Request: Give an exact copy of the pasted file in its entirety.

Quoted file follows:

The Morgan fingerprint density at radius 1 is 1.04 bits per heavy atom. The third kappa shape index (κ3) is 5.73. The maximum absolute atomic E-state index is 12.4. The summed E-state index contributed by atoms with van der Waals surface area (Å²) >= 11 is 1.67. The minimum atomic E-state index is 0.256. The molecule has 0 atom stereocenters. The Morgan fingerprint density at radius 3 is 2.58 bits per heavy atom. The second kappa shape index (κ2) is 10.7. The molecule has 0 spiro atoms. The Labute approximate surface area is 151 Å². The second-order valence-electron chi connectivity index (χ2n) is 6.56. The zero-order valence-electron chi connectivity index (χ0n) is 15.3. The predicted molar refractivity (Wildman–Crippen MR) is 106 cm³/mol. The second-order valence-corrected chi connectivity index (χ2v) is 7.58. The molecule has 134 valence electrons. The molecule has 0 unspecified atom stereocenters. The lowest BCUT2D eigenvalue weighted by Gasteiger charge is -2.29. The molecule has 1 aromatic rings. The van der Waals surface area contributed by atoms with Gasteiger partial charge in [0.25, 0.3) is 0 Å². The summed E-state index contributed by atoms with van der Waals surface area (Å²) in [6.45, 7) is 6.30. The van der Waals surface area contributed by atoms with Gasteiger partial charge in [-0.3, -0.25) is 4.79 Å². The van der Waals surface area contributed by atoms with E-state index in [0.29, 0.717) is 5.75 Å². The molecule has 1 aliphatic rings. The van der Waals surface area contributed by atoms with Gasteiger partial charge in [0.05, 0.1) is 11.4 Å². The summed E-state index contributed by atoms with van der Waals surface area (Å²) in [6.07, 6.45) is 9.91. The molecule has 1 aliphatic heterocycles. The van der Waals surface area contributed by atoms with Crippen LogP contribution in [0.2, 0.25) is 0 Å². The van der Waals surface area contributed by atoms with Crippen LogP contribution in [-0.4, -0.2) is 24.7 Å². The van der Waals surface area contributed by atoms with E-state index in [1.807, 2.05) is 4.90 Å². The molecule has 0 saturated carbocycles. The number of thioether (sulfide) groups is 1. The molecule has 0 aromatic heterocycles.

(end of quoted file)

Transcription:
The Morgan fingerprint density at radius 1 is 1.04 bits per heavy atom. The third kappa shape index (κ3) is 5.73. The maximum absolute atomic E-state index is 12.4. The summed E-state index contributed by atoms with van der Waals surface area (Å²) >= 11 is 1.67. The minimum atomic E-state index is 0.256. The molecule has 0 atom stereocenters. The Morgan fingerprint density at radius 3 is 2.58 bits per heavy atom. The second kappa shape index (κ2) is 10.7. The molecule has 0 spiro atoms. The Labute approximate surface area is 151 Å². The second-order valence-electron chi connectivity index (χ2n) is 6.56. The zero-order valence-electron chi connectivity index (χ0n) is 15.3. The predicted molar refractivity (Wildman–Crippen MR) is 106 cm³/mol. The second-order valence-corrected chi connectivity index (χ2v) is 7.58. The molecule has 134 valence electrons. The molecule has 0 unspecified atom stereocenters. The lowest BCUT2D eigenvalue weighted by Gasteiger charge is -2.29. The molecule has 1 aromatic rings. The van der Waals surface area contributed by atoms with Gasteiger partial charge in [0.25, 0.3) is 0 Å². The summed E-state index contributed by atoms with van der Waals surface area (Å²) in [6.45, 7) is 6.30. The van der Waals surface area contributed by atoms with Gasteiger partial charge in [-0.3, -0.25) is 4.79 Å². The van der Waals surface area contributed by atoms with E-state index in [0.29, 0.717) is 5.75 Å². The molecule has 1 aliphatic rings. The van der Waals surface area contributed by atoms with Gasteiger partial charge in [0.05, 0.1) is 11.4 Å². The summed E-state index contributed by atoms with van der Waals surface area (Å²) in [6.07, 6.45) is 9.91. The molecule has 1 aliphatic heterocycles. The van der Waals surface area contributed by atoms with Crippen LogP contribution in [0.2, 0.25) is 0 Å². The van der Waals surface area contributed by atoms with Crippen LogP contribution in [-0.4, -0.2) is 24.7 Å². The van der Waals surface area contributed by atoms with E-state index in [1.807, 2.05) is 4.90 Å². The molecule has 0 saturated carbocycles. The number of thioether (sulfide) groups is 1. The molecule has 0 aromatic heterocycles.